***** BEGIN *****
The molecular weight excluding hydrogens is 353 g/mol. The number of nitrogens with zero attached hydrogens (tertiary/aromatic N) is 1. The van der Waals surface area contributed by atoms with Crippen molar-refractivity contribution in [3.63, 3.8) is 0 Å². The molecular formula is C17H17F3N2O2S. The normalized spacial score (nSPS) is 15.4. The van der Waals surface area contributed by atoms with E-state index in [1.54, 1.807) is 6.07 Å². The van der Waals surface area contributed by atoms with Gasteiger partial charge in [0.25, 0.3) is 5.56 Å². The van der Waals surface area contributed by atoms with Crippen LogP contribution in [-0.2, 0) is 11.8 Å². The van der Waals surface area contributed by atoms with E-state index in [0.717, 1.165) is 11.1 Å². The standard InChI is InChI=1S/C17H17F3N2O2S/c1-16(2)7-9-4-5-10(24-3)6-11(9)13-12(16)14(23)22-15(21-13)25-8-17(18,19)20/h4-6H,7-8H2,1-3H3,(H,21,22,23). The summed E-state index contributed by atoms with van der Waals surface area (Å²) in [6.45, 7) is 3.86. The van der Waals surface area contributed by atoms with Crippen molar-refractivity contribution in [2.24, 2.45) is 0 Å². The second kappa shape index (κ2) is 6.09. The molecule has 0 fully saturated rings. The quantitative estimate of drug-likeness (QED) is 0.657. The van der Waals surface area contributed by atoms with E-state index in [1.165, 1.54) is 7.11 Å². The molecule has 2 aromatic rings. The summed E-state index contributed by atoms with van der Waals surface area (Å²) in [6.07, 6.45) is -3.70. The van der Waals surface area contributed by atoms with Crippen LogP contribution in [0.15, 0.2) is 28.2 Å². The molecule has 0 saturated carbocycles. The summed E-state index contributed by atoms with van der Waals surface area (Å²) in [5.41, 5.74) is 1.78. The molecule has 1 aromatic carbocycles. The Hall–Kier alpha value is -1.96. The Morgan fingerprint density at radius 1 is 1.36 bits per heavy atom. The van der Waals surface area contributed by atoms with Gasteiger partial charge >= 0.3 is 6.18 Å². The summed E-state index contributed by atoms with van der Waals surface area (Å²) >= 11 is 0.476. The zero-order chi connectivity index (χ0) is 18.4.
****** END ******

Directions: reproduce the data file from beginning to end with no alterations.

The molecular weight excluding hydrogens is 353 g/mol. The number of nitrogens with zero attached hydrogens (tertiary/aromatic N) is 1. The van der Waals surface area contributed by atoms with Crippen molar-refractivity contribution in [3.63, 3.8) is 0 Å². The molecular formula is C17H17F3N2O2S. The normalized spacial score (nSPS) is 15.4. The van der Waals surface area contributed by atoms with E-state index in [1.54, 1.807) is 6.07 Å². The van der Waals surface area contributed by atoms with Gasteiger partial charge in [0.25, 0.3) is 5.56 Å². The van der Waals surface area contributed by atoms with Crippen LogP contribution in [-0.2, 0) is 11.8 Å². The van der Waals surface area contributed by atoms with E-state index in [0.717, 1.165) is 11.1 Å². The standard InChI is InChI=1S/C17H17F3N2O2S/c1-16(2)7-9-4-5-10(24-3)6-11(9)13-12(16)14(23)22-15(21-13)25-8-17(18,19)20/h4-6H,7-8H2,1-3H3,(H,21,22,23). The summed E-state index contributed by atoms with van der Waals surface area (Å²) in [6.45, 7) is 3.86. The van der Waals surface area contributed by atoms with Crippen molar-refractivity contribution in [2.24, 2.45) is 0 Å². The second kappa shape index (κ2) is 6.09. The molecule has 0 fully saturated rings. The quantitative estimate of drug-likeness (QED) is 0.657. The van der Waals surface area contributed by atoms with E-state index in [1.165, 1.54) is 7.11 Å². The molecule has 2 aromatic rings. The summed E-state index contributed by atoms with van der Waals surface area (Å²) in [6.07, 6.45) is -3.70. The van der Waals surface area contributed by atoms with Crippen LogP contribution in [0.15, 0.2) is 28.2 Å². The molecule has 0 saturated carbocycles. The summed E-state index contributed by atoms with van der Waals surface area (Å²) in [5.41, 5.74) is 1.78. The molecule has 1 aromatic carbocycles. The Hall–Kier alpha value is -1.96. The Morgan fingerprint density at radius 1 is 1.36 bits per heavy atom. The van der Waals surface area contributed by atoms with Gasteiger partial charge >= 0.3 is 6.18 Å². The summed E-state index contributed by atoms with van der Waals surface area (Å²) >= 11 is 0.476. The zero-order chi connectivity index (χ0) is 18.4.